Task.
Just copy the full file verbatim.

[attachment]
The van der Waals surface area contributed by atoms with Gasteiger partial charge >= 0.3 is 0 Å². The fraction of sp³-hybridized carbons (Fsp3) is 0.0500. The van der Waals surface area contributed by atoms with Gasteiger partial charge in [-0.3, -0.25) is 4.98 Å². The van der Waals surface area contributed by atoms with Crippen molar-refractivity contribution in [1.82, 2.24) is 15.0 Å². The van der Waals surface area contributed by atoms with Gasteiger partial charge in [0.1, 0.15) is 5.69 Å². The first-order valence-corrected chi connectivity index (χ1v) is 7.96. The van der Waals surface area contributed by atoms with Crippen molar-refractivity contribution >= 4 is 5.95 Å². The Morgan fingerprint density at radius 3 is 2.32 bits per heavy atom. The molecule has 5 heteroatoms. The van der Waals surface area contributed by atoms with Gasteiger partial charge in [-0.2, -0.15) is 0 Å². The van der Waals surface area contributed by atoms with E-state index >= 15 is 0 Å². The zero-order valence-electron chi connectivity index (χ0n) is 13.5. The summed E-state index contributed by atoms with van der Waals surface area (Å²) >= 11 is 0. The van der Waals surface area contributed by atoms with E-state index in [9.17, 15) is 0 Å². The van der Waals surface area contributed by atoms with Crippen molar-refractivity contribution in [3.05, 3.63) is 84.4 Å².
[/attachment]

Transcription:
The van der Waals surface area contributed by atoms with Gasteiger partial charge >= 0.3 is 0 Å². The fraction of sp³-hybridized carbons (Fsp3) is 0.0500. The van der Waals surface area contributed by atoms with Gasteiger partial charge in [-0.3, -0.25) is 4.98 Å². The van der Waals surface area contributed by atoms with Crippen molar-refractivity contribution in [1.82, 2.24) is 15.0 Å². The van der Waals surface area contributed by atoms with Gasteiger partial charge in [0.1, 0.15) is 5.69 Å². The first-order valence-corrected chi connectivity index (χ1v) is 7.96. The van der Waals surface area contributed by atoms with Crippen molar-refractivity contribution >= 4 is 5.95 Å². The Morgan fingerprint density at radius 3 is 2.32 bits per heavy atom. The molecule has 5 heteroatoms. The van der Waals surface area contributed by atoms with Gasteiger partial charge in [-0.2, -0.15) is 0 Å². The van der Waals surface area contributed by atoms with E-state index >= 15 is 0 Å². The zero-order valence-electron chi connectivity index (χ0n) is 13.5. The summed E-state index contributed by atoms with van der Waals surface area (Å²) >= 11 is 0. The van der Waals surface area contributed by atoms with E-state index in [9.17, 15) is 0 Å². The van der Waals surface area contributed by atoms with Crippen molar-refractivity contribution in [3.05, 3.63) is 84.4 Å².